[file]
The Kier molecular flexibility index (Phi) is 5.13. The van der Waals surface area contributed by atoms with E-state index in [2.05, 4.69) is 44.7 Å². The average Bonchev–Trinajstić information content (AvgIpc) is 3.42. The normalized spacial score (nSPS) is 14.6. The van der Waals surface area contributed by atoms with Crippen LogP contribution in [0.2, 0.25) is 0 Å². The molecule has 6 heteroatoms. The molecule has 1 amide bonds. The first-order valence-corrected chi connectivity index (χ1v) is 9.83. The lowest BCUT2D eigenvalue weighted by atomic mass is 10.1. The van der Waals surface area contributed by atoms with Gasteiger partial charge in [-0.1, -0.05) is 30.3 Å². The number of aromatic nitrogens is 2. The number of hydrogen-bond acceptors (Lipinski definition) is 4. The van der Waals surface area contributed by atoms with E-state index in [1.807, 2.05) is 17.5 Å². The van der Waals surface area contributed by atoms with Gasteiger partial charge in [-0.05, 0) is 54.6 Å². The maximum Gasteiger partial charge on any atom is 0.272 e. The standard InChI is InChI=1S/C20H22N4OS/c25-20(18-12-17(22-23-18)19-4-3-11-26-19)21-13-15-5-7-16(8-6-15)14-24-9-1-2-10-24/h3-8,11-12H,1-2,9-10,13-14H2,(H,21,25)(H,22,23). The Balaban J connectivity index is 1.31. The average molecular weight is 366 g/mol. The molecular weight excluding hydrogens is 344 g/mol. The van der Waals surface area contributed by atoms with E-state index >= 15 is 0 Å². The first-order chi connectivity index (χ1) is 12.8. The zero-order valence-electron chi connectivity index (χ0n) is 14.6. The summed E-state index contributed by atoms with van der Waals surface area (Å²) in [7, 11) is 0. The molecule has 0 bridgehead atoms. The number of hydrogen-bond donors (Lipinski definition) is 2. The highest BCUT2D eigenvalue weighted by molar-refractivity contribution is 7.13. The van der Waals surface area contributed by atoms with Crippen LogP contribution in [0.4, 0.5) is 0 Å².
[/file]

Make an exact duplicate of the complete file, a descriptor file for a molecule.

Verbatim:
The Kier molecular flexibility index (Phi) is 5.13. The van der Waals surface area contributed by atoms with E-state index in [2.05, 4.69) is 44.7 Å². The average Bonchev–Trinajstić information content (AvgIpc) is 3.42. The normalized spacial score (nSPS) is 14.6. The van der Waals surface area contributed by atoms with Crippen LogP contribution in [0.2, 0.25) is 0 Å². The molecule has 6 heteroatoms. The molecule has 1 amide bonds. The first-order valence-corrected chi connectivity index (χ1v) is 9.83. The lowest BCUT2D eigenvalue weighted by atomic mass is 10.1. The van der Waals surface area contributed by atoms with Gasteiger partial charge in [-0.1, -0.05) is 30.3 Å². The number of aromatic nitrogens is 2. The number of hydrogen-bond acceptors (Lipinski definition) is 4. The van der Waals surface area contributed by atoms with E-state index in [1.807, 2.05) is 17.5 Å². The van der Waals surface area contributed by atoms with Gasteiger partial charge in [-0.05, 0) is 54.6 Å². The maximum Gasteiger partial charge on any atom is 0.272 e. The standard InChI is InChI=1S/C20H22N4OS/c25-20(18-12-17(22-23-18)19-4-3-11-26-19)21-13-15-5-7-16(8-6-15)14-24-9-1-2-10-24/h3-8,11-12H,1-2,9-10,13-14H2,(H,21,25)(H,22,23). The Balaban J connectivity index is 1.31. The average molecular weight is 366 g/mol. The molecular weight excluding hydrogens is 344 g/mol. The van der Waals surface area contributed by atoms with E-state index >= 15 is 0 Å². The first-order chi connectivity index (χ1) is 12.8. The zero-order valence-electron chi connectivity index (χ0n) is 14.6. The summed E-state index contributed by atoms with van der Waals surface area (Å²) in [7, 11) is 0. The molecule has 0 bridgehead atoms. The number of hydrogen-bond donors (Lipinski definition) is 2. The highest BCUT2D eigenvalue weighted by molar-refractivity contribution is 7.13. The van der Waals surface area contributed by atoms with Crippen LogP contribution in [0.4, 0.5) is 0 Å².